The Irish diaspora stamped itself on my heart more than a decade ago. It happened on a bright, cloudless afternoon. Gold had appeared on the trees. The air smelled like autumn, but the sun felt like summer. The plaza by the makeshift stage was as crowded as the adjacent park.
We were there to see what we’d gotten ourselves into. Our daughters, seven and five at the time, had debated dance styles for weeks. My wife and I wanted something wholesome and community-minded. Our daughters just wanted to move, and had made their choice.
We ushered them toward the stage as Irish Dance Idaho readied themselves. The museum had sponsored a cultural celebration. The dance company volunteered to perform. The dancers stood in their formation, placid and bright.
The music began. The dancers bounced and flowed in their ghillies. Number after number, the rhythm quickened. First one, then four, then all changed to hard shoes. Each song built the crescendo, each foot a timpani mallet on my chest, until the full company took the stage for the last number.
Their thunderous finale gobsmacked me.
I have watched hundreds of performances since. My daughters became those bewildering dancers but that first one left its mark. So when I needed to develop the genealogy of “However Long the Day’s” protagonist, my choice was already made.
“However Long the Day” is about two young men, an Irish immigrant and a wealthy ne’er-do-well, who trade places in 1918 New York City. Think “The Prince and the Pauper” meets “A Tree Grows in Brooklyn” meets a crime thriller.
When I describe the novel this way, listeners often ask one of three questions: Why an Irish immigrant? Why New York City? And why 1918?
I understand their surprise. It’s 2022. I live in Boise, Idaho. And I’m not Irish (the 6% reported by my DNA analysis doesn’t cut it). So how did this novel come to be?
The genesis of “However Long the Day” was an Instagram message.
In May 2020, I, like the rest of humanity, was in a pandemic-induced funk. This extended to my writing. I wrestled with a doomed novel and needed a break. I tried something: I promised my Instagram followers I would write them pandemic-themed short stories if they provided the prompts.
A few obliged. I unofficially dubbed the results “The Quarantine Chronicles. I experimented with voice, tense, preparation technique, and more. They spanned the gamut of length, style, and genre. One prompt: an alien and a boy switch places, like the “Parent Trap” - but with aliens - sparked something in me.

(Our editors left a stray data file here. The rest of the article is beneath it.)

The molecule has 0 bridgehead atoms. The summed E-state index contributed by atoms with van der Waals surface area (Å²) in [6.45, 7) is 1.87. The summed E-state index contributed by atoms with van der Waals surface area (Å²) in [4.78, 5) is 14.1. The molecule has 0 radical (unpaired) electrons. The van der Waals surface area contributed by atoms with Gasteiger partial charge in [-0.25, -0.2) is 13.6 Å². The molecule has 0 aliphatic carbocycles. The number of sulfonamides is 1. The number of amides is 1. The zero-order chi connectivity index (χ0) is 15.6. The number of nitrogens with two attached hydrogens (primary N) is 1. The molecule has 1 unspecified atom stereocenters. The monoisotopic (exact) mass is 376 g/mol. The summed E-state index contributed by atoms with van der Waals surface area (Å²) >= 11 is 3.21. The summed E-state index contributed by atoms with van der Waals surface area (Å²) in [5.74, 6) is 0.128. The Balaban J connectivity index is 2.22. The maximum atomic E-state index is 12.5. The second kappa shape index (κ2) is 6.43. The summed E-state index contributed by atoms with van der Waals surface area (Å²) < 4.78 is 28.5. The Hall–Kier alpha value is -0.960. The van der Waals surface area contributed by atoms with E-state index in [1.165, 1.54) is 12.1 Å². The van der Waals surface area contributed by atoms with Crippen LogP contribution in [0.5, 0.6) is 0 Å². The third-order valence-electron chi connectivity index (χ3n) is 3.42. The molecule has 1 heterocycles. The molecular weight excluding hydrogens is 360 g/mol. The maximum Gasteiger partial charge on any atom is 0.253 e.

This prompt, like the other prompts, was a creative trap from which I strove to escape. I played with the definition and historical usage of the word alien, which meant “a being not from our country” before it meant “a being not from our planet.” I wrote 4,000 words and discovered I had scratched the surface of something bigger than I expected. Thus was born “However Long the Day.”
The superficial answers to the three questions people ask me flow from the visceral process of writing a first chapter of a first draft. My protagonist was an alien, meaning an immigrant. He needed a place to emigrate from and a place to immigrate to. And my pandemic theme led me to the peak of the Spanish Flu.
I’m grateful I followed my gut. The real answers - the ones I wish I’d known from the start but only learned after I wrote the novel - run far deeper.
“However Long the Day,” save the epilogue, takes place on October 15th and 16th, 1918. Consider some of the issues the people of that era contended with: The Allied and Central Powers grappled in the last throes of World War I. The Spanish Flu approached its deadly zenith. Women’s suffrage was argued in Congress, as was Prohibition. The Great Migration began, and the foundation of the Harlem Renaissance was laid. Wartime policy altered migration to America forever.
To recap, the people of that era dealt with a war; a devastating pandemic that divided public opinion; the way women were treated; the way Blacks were treated; controlled substances; and immigration.